In September of that year, however, he escaped from an internment camp at Gormanston in north County Dublin and traveled south, to take command of the anti-Treaty IRA Second Southern Division. In November 1922, he led his men in the capture of a string of towns across the south midlands, including Carrick on Suir, Thomastown and Mullinavat, taking the Free State garrison there prisoner. However, due to a shortage of men and equipment, he was unable to hold these places, evacuating them before National Army reinforcements arrived. After this point, Barry increasingly argued with Liam Lynch, the Republican commander in chief, that the Civil War should be brought to an end, as there was no hope of victory. In March, Barry proposed to the IRA Army executive that a ceasefire should be called, but he was defeated by 6 votes to 5. The anti-treaty campaign was belatedly called off by Frank Aiken in May, after Liam Lynch had been killed in a skirmish with Free State troops. Barry was arrested shortly before Aiken’s order to “dump arms”, on 24 May 1923.
The typewriter with which Tom Barry wrote Guerilla days In Ireland, now on display in Cork City Museum.
After the defeat of the Anti-Treaty IRA in the Civil War, Barry was released in 1924. He served as general superintendent of Cork Harbour Commission from 1927 to 1965. In 1937, he succeeded Seán MacBride as chief of staff. Barry claimed that they had sabotaged a planned IRA offensive in Northern Ireland. Barry would assert in later life that he opposed both the 1930’s bombing campaign in England and IRA contacts with Nazi Germany. In fact in January 1937 he had taken a trip to Germany seeking Nazi support, which was assured to him subject to the condition that the IRA limit its actions to British military installations once war was declared. Financing was to be arranged through the Clann na Gael in the USA. The Army Convention in April 1938 adopted Seán Russell’s S-Plan instead. Barry resigned as chief of staff as a result, but remained in contact with German agents at least to February 1939.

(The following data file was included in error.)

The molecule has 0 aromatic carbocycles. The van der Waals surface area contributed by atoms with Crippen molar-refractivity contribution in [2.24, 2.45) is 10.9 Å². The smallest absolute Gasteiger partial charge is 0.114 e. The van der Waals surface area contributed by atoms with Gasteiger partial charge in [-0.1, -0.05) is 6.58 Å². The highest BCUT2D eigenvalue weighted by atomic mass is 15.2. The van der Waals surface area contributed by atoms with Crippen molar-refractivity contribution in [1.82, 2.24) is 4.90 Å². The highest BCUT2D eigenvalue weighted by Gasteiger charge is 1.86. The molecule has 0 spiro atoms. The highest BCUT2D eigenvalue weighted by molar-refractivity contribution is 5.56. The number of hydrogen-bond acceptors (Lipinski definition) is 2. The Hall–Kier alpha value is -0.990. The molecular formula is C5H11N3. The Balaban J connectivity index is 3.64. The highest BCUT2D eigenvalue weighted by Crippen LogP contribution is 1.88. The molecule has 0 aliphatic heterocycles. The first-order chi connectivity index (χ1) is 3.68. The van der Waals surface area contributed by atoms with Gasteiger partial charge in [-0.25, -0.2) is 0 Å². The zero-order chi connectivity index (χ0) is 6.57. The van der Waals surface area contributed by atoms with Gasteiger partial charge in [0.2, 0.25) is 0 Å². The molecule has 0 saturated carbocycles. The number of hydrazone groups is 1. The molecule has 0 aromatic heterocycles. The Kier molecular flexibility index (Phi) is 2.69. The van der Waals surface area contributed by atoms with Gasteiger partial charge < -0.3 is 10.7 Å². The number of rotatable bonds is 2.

In 1940, Barry was made responsible for Intelligence in the Irish Army’s Southern Command, a position he held for the duration of World War II. In 1941 he was denounced by the IRA for writing for the Irish Army’s journal. He was an unsuccessful candidate at the 1946 Cork Borough by-election. In 1949, Barry published his memoirs of the Irish War of Independence, Guerilla Days in Ireland, which became a classic account of the war and an influential guide on guerrilla warfare.
Barry was supportive of the Provisional IRA campaign but expressed reservations about some of their tactics. It is said he did not agree with car bombings and the attacks on the UK cities.
In particular bombings of bars and restaurants he felt had no place in an armed struggle.
Tom Barry’s wife Leslie’s 1916 armband. Note the date, 17 years after the Rising.
In later life Tom Barry worked for the Cork Harbour Commissioners. He lived in Daunts Square, Cork City, in a small flat overhead Woodford Bourne wine merchants.
Tom Barry and his wife Leslie did not have any children. Leslie was President of the Irish Red Cross. She was also a participant in the 1916 Rising. It is said that Tom Barry was offered a 1916 rising medal but refused it on the grounds that he did not participate in the 1916 Rising.
He was often to be seen walking the Mardyke on his way to Fitzgerald’s Park where he spent a lot of time. Tom died in 1980.
By James Langton:
A very young Tom Barry.
Tom Barry and his wife in later years
Barry and the Boys
By Joe Healy:
An exhausted looking General Tom Barry pictured not long after he led the Third West Cork Brigade flying column on an attack on Rosscarbery RIC barracks.